I’ve climbed down as far as I know how. I’m cold and I ache, but I cannot ever give up. Hoping and hoping you’ll take the line before you disappear. I’ll shovel sand for your castle until my hands are raw, hoping and hoping you’ll turn round and ask for the break-water before there is nothing left of you. Please stay.


That’s my best shot at putting myself in your shoes. It’s the best I can do at the moment. Whilst this is from me, Ross, there’s the rest of your family and a host of friends who all love you.


xxxx dad

____________________________________________________________________________


Dad Behaving Badly: 2

I was not a quick learner. One day, after a very difficult week, I spent an hour talking with Ross where he just simply denied that he had any problems, that it was all other people and not him and that everyone was wrong about their interpretations of his behaviour and attitude. It was like talking to a Jehovas’ witness at the door: Someone blindly following a fixed set of beliefs into an intellectual cul-de-sac with no hope of injecting any facts, reality or an alternative point of view. Perfectly intelligent, articulate and educated, right up to the point where a key belief is triggered and then –


- discontinuity -


– and it all breaks down. When it’s a stranger and just an intellectual exercise (I invite Witnesses and Mormons in for tea as a hobby, they’re fascinating), it’s an interesting and fun experiment in practical psychology. However, when it’s your son and these are the symptoms of his increasing madness, it is very different. You can’t remain detached and so it screws both with your mind and with your hormones (cortisol in particular).


So I did a stupid thing again. I tried to find a lever to prise open his mind. By writing a list of questions for him to answer, trying to highlight where his beliefs clashed with reality. Our reality. Everyone else’s reality. But not his reality – so fuck off dad…


______________________________________________________________________________________________________________________________________________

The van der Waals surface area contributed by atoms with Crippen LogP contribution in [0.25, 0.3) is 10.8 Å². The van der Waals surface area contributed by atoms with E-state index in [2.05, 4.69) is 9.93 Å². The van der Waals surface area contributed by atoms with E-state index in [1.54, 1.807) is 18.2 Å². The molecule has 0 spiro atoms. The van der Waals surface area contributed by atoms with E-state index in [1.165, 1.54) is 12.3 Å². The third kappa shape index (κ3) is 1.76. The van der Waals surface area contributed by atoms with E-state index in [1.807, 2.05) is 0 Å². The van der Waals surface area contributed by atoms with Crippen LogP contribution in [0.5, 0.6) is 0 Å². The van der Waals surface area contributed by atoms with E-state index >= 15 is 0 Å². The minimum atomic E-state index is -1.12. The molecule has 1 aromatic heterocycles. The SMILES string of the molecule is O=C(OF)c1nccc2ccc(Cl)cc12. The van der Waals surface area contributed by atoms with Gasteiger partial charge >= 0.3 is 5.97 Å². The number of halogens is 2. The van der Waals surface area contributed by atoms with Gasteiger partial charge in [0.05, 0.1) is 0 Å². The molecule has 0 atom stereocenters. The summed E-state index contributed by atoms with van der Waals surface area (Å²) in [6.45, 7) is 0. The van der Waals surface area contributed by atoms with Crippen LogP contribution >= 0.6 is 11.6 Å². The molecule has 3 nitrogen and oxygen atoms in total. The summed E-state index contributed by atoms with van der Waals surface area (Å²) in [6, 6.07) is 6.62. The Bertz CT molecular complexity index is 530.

12/1/8 Questions for Ross


He has written that he wants to take a break - give himself some me time - a constant spiritual battle and talking to Budda....


Why do I have difficulty relating to others now?


Why do I abuse my family?


Why does my bedroom furniture disrupt my thoughts?


Why am I obsessive about writing myself down - all the time?


Why can’t I get a job?


Why do I get all these abnormal and disturbing thoughts that I have to write on the walls?


Why do I feel I am involved in a constant spiritual battle with myself?


Why did I kill my guitar?


Why do I spend my days achieving nothing?


Why can’t I use my amazing talents any more?


Why do I abuse the trust of others?


Why are all these questions so hard for me to answer?


Why cannot I be honest with myself over all this?


Why can I not see the answers?

__________________________________________________________________________________________________________________________


I left the list in his room, written in felt tip on a large sheet of A3 paper. Later I went in to talk to him about it. We ended up shouting. And I ended up fucking off to have a cry.


Of course I look back at those things now and struggle to understand what the hell I was going on about. It all made perfect sense at the time! But then it does when you’re psychotic. I think that maybe that should be one of the assessment points, that you’re absolutely convinced that your version of reality is the right one. But then again, many religious people could be described as such too.


Back to my existential question. Was my illness actually an illness or just a kind of religious fundamentalism. Or was it a mixture of the two. The line between sanity and insanity is becoming blurrier and blurrier as I write! I could quite easily say to a deeply religious Christian that they are actually insane and hold delusional beliefs to believe in God because there’s no evidence for it and everyone else doesn’t believe that it’s true. So we end up with the statement that sanity is just what the majority hold to be true at the time. Just because one person looks at a wall and sees a dove that they’re making move with their mind doesn’t mean that they’re not actually doing it does it?! Who knows!? True belief. How do we know?